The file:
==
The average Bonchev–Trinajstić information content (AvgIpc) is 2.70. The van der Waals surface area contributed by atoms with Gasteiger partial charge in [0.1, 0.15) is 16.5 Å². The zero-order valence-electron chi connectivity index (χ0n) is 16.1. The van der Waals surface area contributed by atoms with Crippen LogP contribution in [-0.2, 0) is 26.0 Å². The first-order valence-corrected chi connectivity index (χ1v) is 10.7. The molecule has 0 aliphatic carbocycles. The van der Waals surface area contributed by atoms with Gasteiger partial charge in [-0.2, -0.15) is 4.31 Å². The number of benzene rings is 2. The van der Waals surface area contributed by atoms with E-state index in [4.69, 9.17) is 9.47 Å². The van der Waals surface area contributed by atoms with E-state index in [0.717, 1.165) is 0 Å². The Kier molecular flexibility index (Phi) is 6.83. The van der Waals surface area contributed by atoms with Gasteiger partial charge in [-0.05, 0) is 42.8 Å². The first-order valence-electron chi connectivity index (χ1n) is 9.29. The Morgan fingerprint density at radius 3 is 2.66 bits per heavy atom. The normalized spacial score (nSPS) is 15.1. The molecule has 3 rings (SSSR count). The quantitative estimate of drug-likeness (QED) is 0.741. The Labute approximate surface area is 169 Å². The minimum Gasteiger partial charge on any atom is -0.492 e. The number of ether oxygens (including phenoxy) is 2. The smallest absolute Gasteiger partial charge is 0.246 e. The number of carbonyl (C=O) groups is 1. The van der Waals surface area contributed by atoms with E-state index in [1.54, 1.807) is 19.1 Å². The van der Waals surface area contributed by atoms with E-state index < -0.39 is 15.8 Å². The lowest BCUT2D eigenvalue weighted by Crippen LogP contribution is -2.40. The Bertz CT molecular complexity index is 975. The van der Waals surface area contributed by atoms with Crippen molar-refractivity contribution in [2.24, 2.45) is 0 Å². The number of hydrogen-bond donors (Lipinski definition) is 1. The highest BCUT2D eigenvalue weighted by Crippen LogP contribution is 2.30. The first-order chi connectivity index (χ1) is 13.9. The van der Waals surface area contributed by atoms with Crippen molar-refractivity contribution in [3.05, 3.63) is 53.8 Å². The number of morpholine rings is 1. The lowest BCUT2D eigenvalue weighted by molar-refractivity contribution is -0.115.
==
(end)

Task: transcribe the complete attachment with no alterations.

The average Bonchev–Trinajstić information content (AvgIpc) is 2.70. The van der Waals surface area contributed by atoms with Gasteiger partial charge in [0.1, 0.15) is 16.5 Å². The zero-order valence-electron chi connectivity index (χ0n) is 16.1. The van der Waals surface area contributed by atoms with Crippen LogP contribution in [-0.2, 0) is 26.0 Å². The first-order valence-corrected chi connectivity index (χ1v) is 10.7. The molecule has 0 aliphatic carbocycles. The van der Waals surface area contributed by atoms with Gasteiger partial charge in [-0.2, -0.15) is 4.31 Å². The number of benzene rings is 2. The van der Waals surface area contributed by atoms with E-state index in [4.69, 9.17) is 9.47 Å². The van der Waals surface area contributed by atoms with E-state index in [0.717, 1.165) is 0 Å². The Kier molecular flexibility index (Phi) is 6.83. The van der Waals surface area contributed by atoms with Gasteiger partial charge in [-0.05, 0) is 42.8 Å². The first-order valence-electron chi connectivity index (χ1n) is 9.29. The Morgan fingerprint density at radius 3 is 2.66 bits per heavy atom. The normalized spacial score (nSPS) is 15.1. The molecule has 3 rings (SSSR count). The quantitative estimate of drug-likeness (QED) is 0.741. The Labute approximate surface area is 169 Å². The minimum Gasteiger partial charge on any atom is -0.492 e. The number of ether oxygens (including phenoxy) is 2. The smallest absolute Gasteiger partial charge is 0.246 e. The number of carbonyl (C=O) groups is 1. The van der Waals surface area contributed by atoms with E-state index in [1.54, 1.807) is 19.1 Å². The van der Waals surface area contributed by atoms with E-state index < -0.39 is 15.8 Å². The lowest BCUT2D eigenvalue weighted by Crippen LogP contribution is -2.40. The Bertz CT molecular complexity index is 975. The van der Waals surface area contributed by atoms with Crippen molar-refractivity contribution in [2.24, 2.45) is 0 Å². The number of hydrogen-bond donors (Lipinski definition) is 1. The highest BCUT2D eigenvalue weighted by Crippen LogP contribution is 2.30. The first-order chi connectivity index (χ1) is 13.9. The van der Waals surface area contributed by atoms with Crippen molar-refractivity contribution in [3.05, 3.63) is 53.8 Å². The number of morpholine rings is 1. The lowest BCUT2D eigenvalue weighted by molar-refractivity contribution is -0.115.